We assumed seven layers for the sediments and basement based on the V_{S} structures in Additional file 1: Figs. S1 and S3. We adopted the accurate V_{S} structures obtained from the joint inversions of the microtremor data (Additional file 1: Fig. S1), but excluded Chobar, because its shallow V_{S} structure is very different from those of other stations. V_{S} of an assumed layer was determined by averaging the values of the corresponding layers in the V_{S} structures, as shown in Additional file 1: Table S1. The Pwave velocity (V_{P}), density (ρ), and Swave and Pwave quality factors (Q_{S} and Q_{P}, respectively) for each layer were obtained using the empirical relationships by Kitsunezaki et al. (1990), Ludwig et al. (1970), and Kawabe and Kamae (2008).
Modeling in Kathmandu Valley (methods)
The shapes of the basement surface (basement/sediment interface) and the four sedimentary interfaces separating the five upper layers were then determined in the form of a depth distribution. This determination is a variant of the common problem of mapping a regionalized variable from limited sample of data. We considered the depth distribution of an interface as a regionalized variable \(z\left({\varvec{x}}\right)\) at unsampled location \({\varvec{x}}\), and assumed that seismic depths \({z}_{i}\) were obtained at sampled locations \({{\varvec{x}}}_{i} (i=1, 2, \dots ,n)\). To recover \(z\left({\varvec{x}}\right)\) from \({z}_{i}\), we use the ‘kriging’ method developed by Matheron (1963), which was named after pioneering work of Daniel Krige in the early 1950s. \(z\left({\varvec{x}}\right)\) was statistically distributed in region A, which was the Kathmandu Valley, with a probability density function. We adopted the normal score transformation of Deutsch and Journel (1997) such that \(z\left({\varvec{x}}\right)\) was converted to \(y\left({\varvec{x}}\right)\), the probability density of which is normally distributed with zero mean and unit variance. We note that the expectation value of a function \(g\left({\varvec{x}}\right)\) including \(y\left({\varvec{x}}\right)\) is defined as
where \(f\left({\varvec{x}}\right)\) is the normal distribution with zero mean and unit variance.
It is assumed that \({z}_{i}\) is equal to the true variable at \({{\varvec{x}}}_{i}\), which is \(z\left({{\varvec{x}}}_{i}\right)\) or \(y\left({{\varvec{x}}}_{{\varvec{i}}}\right)\) in the normal score space, and that \(y\left({\varvec{x}}\right)\) is represented by a linear combination of \(y\left({{\varvec{x}}}_{i}\right)\) as
Because the integral in (1) is a weighted sum of \(g\left({\varvec{x}}\right)\) in A, the variance (i.e., the weighted sum of squared residuals) for the observation equation (2) can be written as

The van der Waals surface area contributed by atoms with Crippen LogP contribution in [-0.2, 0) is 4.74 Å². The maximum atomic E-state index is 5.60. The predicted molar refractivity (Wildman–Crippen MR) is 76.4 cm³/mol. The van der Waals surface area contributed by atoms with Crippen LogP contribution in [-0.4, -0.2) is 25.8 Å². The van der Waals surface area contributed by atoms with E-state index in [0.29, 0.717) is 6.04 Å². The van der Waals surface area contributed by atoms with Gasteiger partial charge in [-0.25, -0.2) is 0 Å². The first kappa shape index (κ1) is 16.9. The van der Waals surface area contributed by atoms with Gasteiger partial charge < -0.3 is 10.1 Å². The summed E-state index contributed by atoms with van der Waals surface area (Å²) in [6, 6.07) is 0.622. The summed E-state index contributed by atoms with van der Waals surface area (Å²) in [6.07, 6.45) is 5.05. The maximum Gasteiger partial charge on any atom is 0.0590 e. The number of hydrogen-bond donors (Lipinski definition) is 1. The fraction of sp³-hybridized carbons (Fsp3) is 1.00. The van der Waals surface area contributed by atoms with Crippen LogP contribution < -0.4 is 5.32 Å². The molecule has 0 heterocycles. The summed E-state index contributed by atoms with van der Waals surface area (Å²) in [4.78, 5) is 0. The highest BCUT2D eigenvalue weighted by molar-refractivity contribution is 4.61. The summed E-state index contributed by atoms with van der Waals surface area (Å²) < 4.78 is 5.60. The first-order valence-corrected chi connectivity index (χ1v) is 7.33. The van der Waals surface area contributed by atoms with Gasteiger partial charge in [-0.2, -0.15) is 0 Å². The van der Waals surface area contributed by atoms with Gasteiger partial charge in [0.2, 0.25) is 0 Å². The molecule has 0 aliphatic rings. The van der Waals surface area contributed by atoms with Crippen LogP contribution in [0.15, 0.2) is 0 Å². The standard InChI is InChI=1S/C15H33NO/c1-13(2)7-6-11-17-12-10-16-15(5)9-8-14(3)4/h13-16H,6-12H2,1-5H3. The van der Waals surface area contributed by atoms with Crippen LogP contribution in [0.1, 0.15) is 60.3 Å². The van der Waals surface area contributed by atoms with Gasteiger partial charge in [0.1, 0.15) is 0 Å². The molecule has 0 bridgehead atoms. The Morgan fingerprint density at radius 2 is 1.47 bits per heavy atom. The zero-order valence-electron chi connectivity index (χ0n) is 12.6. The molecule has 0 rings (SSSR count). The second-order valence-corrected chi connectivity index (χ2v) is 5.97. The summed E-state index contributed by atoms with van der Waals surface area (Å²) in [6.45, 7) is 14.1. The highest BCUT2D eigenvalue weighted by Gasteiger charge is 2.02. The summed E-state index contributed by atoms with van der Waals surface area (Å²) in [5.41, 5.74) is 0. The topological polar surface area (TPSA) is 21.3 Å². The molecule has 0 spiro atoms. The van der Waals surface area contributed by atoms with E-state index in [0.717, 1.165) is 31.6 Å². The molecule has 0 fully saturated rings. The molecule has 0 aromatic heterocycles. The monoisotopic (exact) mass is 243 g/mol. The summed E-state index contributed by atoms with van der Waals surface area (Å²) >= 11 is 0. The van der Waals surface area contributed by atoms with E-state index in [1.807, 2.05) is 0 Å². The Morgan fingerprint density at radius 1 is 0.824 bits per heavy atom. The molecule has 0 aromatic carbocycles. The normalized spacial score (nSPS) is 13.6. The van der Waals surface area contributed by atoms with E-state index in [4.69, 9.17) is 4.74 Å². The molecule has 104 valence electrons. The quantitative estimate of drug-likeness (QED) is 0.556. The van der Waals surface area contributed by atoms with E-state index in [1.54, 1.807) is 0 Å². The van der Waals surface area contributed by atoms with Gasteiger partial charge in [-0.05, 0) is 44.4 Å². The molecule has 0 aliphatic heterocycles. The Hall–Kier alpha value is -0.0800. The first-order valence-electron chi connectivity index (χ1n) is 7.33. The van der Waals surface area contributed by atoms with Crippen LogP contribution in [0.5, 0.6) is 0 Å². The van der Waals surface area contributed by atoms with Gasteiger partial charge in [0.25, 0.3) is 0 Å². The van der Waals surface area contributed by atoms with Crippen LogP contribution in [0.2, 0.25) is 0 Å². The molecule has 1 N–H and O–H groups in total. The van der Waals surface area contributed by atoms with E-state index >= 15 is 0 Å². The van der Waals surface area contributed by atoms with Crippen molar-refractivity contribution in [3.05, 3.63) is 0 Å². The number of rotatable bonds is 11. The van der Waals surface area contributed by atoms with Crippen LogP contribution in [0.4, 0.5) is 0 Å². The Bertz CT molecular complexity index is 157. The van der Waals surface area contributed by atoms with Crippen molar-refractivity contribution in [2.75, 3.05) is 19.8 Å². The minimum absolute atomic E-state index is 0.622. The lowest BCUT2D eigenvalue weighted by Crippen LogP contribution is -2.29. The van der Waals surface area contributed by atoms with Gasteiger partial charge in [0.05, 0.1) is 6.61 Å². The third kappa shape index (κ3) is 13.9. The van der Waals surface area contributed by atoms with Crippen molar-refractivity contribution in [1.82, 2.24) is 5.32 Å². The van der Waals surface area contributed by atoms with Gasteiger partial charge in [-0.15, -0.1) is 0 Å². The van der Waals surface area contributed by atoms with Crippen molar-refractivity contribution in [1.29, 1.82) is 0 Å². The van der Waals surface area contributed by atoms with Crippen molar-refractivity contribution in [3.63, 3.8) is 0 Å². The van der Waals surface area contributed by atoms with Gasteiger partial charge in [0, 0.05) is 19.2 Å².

The covariance and variogram of \(y\left({\varvec{x}}\right)\) are defined as
They are related to each other by
where \(\gamma \left({\varvec{h}}\right)\) is a half of the variogram and called a semivariogram. S is then rewritten using \(C\) in (3) as
S is minimum for the solutions of the normal equations \(\partial S/\partial {w}_{i}=0\), \(i=1, 2, \ldots , n\).
This formulation is extended to ‘cokriging’ where data with different attributes were included (e.g., Doyen 1988). We included the gravimetric depths \({z^{\prime}}_{i{\prime}}=z^{\prime}\left({{{\varvec{x}}}{\boldsymbol{^{\prime}}}}_{{i}^{\prime}}\right), i^{\prime}=1, 2, \ldots , n^{\prime}\) in addition to the seismic depths \({z}_{i}=z\left({{\varvec{x}}}_{i}\right), i=1, 2, \ldots , n\). (2) then yielded the observation equation:
where \(y^{\prime}\left({{\varvec{x}}\boldsymbol{^{\prime}}}_{i^{\prime}}\right)\) is the normal score transform of \(z^{\prime}\left({{\varvec{x}}\boldsymbol{^{\prime}}}_{i^{\prime}}\right)\) and \({w^{\prime}}_{i^{\prime}}\) is the linear combination coefficient for \(y^{\prime}\left({{\varvec{x}}\boldsymbol{^{\prime}}}_{i^{\prime}}\right)\). The weighted sum of squared residuals for (4) is
Using (2), \({C}^{\prime}\left({\varvec{h}}\right)=E\left\{y\left({\varvec{x}}\right){y}^{\prime}\left({\varvec{x}}+{\varvec{h}}\right)\right\},\) and \({C}^{{\prime}{\prime}}\left({\varvec{h}}\right)=E\left\{{y}^{\prime}\left({\varvec{x}}\right){y}^{\prime}\left({\varvec{x}}+{\varvec{h}}\right)\right\},\ \ 2{\gamma }^{{\prime}{\prime}}\left({\varvec{h}}\right)=E\left\{{\left[{y}^{\prime}\left({\varvec{x}}\right){y}^{\prime}\left({\varvec{x}}+{\varvec{h}}\right)\right]}^{2}\right\},\) which are related to each other by